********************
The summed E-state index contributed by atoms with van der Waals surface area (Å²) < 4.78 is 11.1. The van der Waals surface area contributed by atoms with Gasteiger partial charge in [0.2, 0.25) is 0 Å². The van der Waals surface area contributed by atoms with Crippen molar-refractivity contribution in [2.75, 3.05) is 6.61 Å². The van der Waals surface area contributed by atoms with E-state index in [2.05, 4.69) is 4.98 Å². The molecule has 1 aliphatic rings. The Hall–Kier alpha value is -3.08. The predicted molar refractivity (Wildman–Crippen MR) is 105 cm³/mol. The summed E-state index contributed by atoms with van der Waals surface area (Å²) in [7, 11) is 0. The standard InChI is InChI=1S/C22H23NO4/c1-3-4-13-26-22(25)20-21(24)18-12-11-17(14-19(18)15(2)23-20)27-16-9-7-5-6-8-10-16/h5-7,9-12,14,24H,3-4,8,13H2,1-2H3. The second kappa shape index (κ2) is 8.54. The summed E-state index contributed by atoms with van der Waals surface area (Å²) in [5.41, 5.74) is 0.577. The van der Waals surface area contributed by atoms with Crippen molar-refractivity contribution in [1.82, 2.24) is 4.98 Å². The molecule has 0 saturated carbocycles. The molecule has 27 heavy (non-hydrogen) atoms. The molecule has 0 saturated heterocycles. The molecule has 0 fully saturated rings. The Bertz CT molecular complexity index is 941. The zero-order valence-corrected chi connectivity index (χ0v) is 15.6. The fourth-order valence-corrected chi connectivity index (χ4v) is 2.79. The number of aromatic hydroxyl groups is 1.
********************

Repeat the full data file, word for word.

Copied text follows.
The summed E-state index contributed by atoms with van der Waals surface area (Å²) < 4.78 is 11.1. The van der Waals surface area contributed by atoms with Gasteiger partial charge in [0.2, 0.25) is 0 Å². The van der Waals surface area contributed by atoms with Crippen molar-refractivity contribution in [2.75, 3.05) is 6.61 Å². The van der Waals surface area contributed by atoms with E-state index in [2.05, 4.69) is 4.98 Å². The molecule has 1 aliphatic rings. The Hall–Kier alpha value is -3.08. The predicted molar refractivity (Wildman–Crippen MR) is 105 cm³/mol. The summed E-state index contributed by atoms with van der Waals surface area (Å²) in [7, 11) is 0. The standard InChI is InChI=1S/C22H23NO4/c1-3-4-13-26-22(25)20-21(24)18-12-11-17(14-19(18)15(2)23-20)27-16-9-7-5-6-8-10-16/h5-7,9-12,14,24H,3-4,8,13H2,1-2H3. The second kappa shape index (κ2) is 8.54. The summed E-state index contributed by atoms with van der Waals surface area (Å²) in [5.41, 5.74) is 0.577. The van der Waals surface area contributed by atoms with Crippen molar-refractivity contribution in [1.82, 2.24) is 4.98 Å². The molecule has 0 saturated carbocycles. The molecule has 27 heavy (non-hydrogen) atoms. The molecule has 0 saturated heterocycles. The molecule has 0 fully saturated rings. The Bertz CT molecular complexity index is 941. The zero-order valence-corrected chi connectivity index (χ0v) is 15.6. The fourth-order valence-corrected chi connectivity index (χ4v) is 2.79. The number of aromatic hydroxyl groups is 1.